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MIAMI-It makes sense at first glance that commercial real estate developers would be the primary beneficiaries of new lows in the average South Florida retail vacancy rate. But a newly published Trammell Crow Co. survey of the regional retail real estate market shows that is just not so.

“The developers are taking it on the chin,” Bill Chalmers, Trammell Crow vice president of development services, tells GlobeSt.com. “The only beneficiaries are the credit tenants. They have the leverage when it comes to rent.”

In contrast to high retail vacancies found elsewhere in the country, the survey estimates that the South Florida vacancy rate dropped by about 7.6% by midyear from 8.59% as of Dec. 31. The midyear report includes the following averages for Broward, Miami-Dade and Palm Beach counties:

Vacancy rates now average 7.94%. Net absorption totaled about 432,000 sf. Asking rents averaged $15.01 per sf, down 13 cents from the year-end report, but still above the 2000 mid-year estimate of $14.46 per sf.

The problem for developers essentially comes down to what Chalmers considers two basic issues–a short supply of land and government regulations.

“There’s scarcity of land,” he says. “What is out there that hasn’t been developed has some type of problem. Then there is the difficulty with government entitlements. As land becomes scarcer, we’re not seeking any loosening of government entitlements. If there was an easing of government regulations then there wouldn’t be as many hurdles.”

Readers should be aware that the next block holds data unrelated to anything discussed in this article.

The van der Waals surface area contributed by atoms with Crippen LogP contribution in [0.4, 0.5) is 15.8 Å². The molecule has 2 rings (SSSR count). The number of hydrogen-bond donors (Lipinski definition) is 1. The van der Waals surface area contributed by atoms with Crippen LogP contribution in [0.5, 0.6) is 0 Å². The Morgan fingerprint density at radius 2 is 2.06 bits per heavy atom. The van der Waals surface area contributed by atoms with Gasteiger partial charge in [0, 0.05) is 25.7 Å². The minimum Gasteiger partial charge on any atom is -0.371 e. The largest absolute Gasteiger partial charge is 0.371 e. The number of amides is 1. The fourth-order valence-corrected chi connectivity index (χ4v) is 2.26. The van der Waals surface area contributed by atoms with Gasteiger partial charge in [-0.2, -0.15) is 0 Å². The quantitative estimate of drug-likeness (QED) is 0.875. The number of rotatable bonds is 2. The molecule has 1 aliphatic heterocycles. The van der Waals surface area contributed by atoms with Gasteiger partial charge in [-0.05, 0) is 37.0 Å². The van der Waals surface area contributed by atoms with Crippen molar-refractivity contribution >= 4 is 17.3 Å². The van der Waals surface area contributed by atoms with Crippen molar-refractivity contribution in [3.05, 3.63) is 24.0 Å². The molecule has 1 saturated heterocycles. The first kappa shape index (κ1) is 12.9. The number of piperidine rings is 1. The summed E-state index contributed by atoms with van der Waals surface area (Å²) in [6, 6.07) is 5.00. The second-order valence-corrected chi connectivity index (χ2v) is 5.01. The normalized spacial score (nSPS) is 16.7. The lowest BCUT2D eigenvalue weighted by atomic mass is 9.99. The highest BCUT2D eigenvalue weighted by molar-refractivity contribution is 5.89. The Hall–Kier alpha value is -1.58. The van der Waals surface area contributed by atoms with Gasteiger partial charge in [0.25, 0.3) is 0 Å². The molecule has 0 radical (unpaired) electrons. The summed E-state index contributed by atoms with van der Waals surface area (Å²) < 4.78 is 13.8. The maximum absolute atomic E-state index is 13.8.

GlobeSt.com recently reported on one such case.

Paradise Development Group Inc., a Tampa Bay area commercial real estate developer that partners with Publix Supermarkets Inc., spent nearly three years negotiating an off-site mitigation plan and a roadway expansion plan in exchange for approvals to build a 30-acre, mixed-use neighborhood retail center and office building in the Broward community of Cooper city.

Of 56 acres owned at the site, the developer also agreed to contribute 26 acres to an on-site wetlands mitigation program.

“It’s a matter of pure economics,” Chalmers notes. “There’s a lack of supply. Prices are going up exponentially for land, but the landlords are not seeing an exponential increase in rents.”

That is forcing developers to consider urban infill projects, Chalmers says. Publix and its development partners, for instance, developed five new urban projects last year–two in Miami, two in Fort Lauderdale and one in West Palm Beach.

“The population density in the urban areas really mitigates the risk associated with the pioneering of urban developments,” Chalmers says. “But what you encounter is a whole new set of problems–parking, closing streets, increasing water and sewer capacity.”

Consequently, Chalmers notes, the market is seeing a new dynamic emerging as developers cope with the scarcity of developable land and the ensuing government regulations on available property.

“You now have to be a developer who can spend a lot of time putting property together; a developer with a ton of staying power, in order to stay in there for that length of time as well as speculating a property down before you have approvals,” he says. “What I think you’ll see is a smaller and smaller pool of retail developers.”

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